Friday, April 25, 2008

dreaming big - wake up

I appreciate the "Dreaming Big" initiative (see below); I agree that we need to focus on large-church ministry as a separate specialty; I respect all the ministers leading the effort. And I wonder: why have our seminaries been left out of the project? Did they really turn down the opportunity? Or is this another example of our movement (all of us, not just our leadership in Boston) under-valuing and under-supporting theological education? I hope this project succeeds, *and* I hope it somehow incorporates Meadville Lombard and Starr King.

"Dreaming Big is a ministerial development program co-sponsored by the Senior Ministers of Large Unitarian Universalist Congregations (SMOLUUC) and the Ministry and Professional Leadership staff group of the UUA (MPL) created with a small grant from the Panel on Theological Education as part of the Association's excellence in ministry conversation. It is intended for ministers not currently (or only recently) serving in UU congregations of 550 or more members who believe they have a vocation and good potential to serve these congregations as lead or co-minister. The development team for Dreaming Big includes the Revs. Janne Eller-Isaacs, Jane Rzepka, Scott Alexander and Gary Smith from SMOLUUC, the Revs. Beth Miller and Jory Agate from MPL, plus a consultant, the Rev. Susan Beaumont, large congregation specialist with the Alban Institute." (I couldn't find a link to a program description on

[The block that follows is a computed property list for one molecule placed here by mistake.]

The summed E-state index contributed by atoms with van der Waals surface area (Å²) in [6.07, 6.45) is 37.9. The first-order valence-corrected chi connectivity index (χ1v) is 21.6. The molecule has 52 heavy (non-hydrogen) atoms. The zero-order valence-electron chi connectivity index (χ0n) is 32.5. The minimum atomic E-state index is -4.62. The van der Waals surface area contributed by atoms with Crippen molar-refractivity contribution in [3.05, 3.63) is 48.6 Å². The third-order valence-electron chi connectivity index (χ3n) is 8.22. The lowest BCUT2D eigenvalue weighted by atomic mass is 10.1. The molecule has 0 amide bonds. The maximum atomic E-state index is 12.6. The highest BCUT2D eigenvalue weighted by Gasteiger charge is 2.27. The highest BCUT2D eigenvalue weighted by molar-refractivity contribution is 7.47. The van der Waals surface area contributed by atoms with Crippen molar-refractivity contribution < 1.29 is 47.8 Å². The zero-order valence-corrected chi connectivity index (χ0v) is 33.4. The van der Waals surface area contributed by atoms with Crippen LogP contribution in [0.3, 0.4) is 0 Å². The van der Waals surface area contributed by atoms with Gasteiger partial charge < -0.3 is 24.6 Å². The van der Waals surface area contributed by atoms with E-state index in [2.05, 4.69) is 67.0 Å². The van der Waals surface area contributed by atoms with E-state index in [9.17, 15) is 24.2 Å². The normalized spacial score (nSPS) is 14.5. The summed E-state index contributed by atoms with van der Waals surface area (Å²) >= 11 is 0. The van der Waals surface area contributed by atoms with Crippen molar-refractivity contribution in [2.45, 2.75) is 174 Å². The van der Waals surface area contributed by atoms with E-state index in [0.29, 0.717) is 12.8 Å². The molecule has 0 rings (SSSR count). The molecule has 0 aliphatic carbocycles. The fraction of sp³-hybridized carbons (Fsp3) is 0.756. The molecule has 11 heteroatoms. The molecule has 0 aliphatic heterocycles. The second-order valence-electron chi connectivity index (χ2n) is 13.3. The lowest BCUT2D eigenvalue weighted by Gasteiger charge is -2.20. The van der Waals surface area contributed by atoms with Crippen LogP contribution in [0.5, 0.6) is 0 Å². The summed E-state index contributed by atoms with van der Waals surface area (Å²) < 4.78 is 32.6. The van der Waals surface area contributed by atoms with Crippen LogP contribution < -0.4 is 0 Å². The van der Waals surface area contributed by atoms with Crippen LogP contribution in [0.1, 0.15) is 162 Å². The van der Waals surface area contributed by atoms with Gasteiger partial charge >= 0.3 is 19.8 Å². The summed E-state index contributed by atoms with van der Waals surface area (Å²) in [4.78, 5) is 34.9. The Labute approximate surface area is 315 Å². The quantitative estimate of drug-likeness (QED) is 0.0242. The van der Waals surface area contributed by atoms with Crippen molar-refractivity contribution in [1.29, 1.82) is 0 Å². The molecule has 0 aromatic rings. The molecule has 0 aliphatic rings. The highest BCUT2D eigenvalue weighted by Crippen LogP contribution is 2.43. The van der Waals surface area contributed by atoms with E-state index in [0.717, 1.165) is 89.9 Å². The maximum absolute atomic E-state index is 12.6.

At 8:46 PM, Blogger Christine Robinson said...

Dreaming Big is a continuing education effort, not a ministerial formation effort...if I remember correctly, applicants had to have had several years in parish ministry. I'm not sure what this has to do with seminaries...

At 6:06 AM, Blogger Chip said...

Hi, Christine. I meant to suggest that our seminaries might have had some useful information to contribute to designing and/or running the Dreaming Big program.

This appears to me (from my admittedly ignorant viewpoint) the sort of benign neglect that is *part* of the problem of our declining seminaries.

Do we really think we can build large churches and large-church ministers without thriving seminaries?

It seems to me a missed opportunity.


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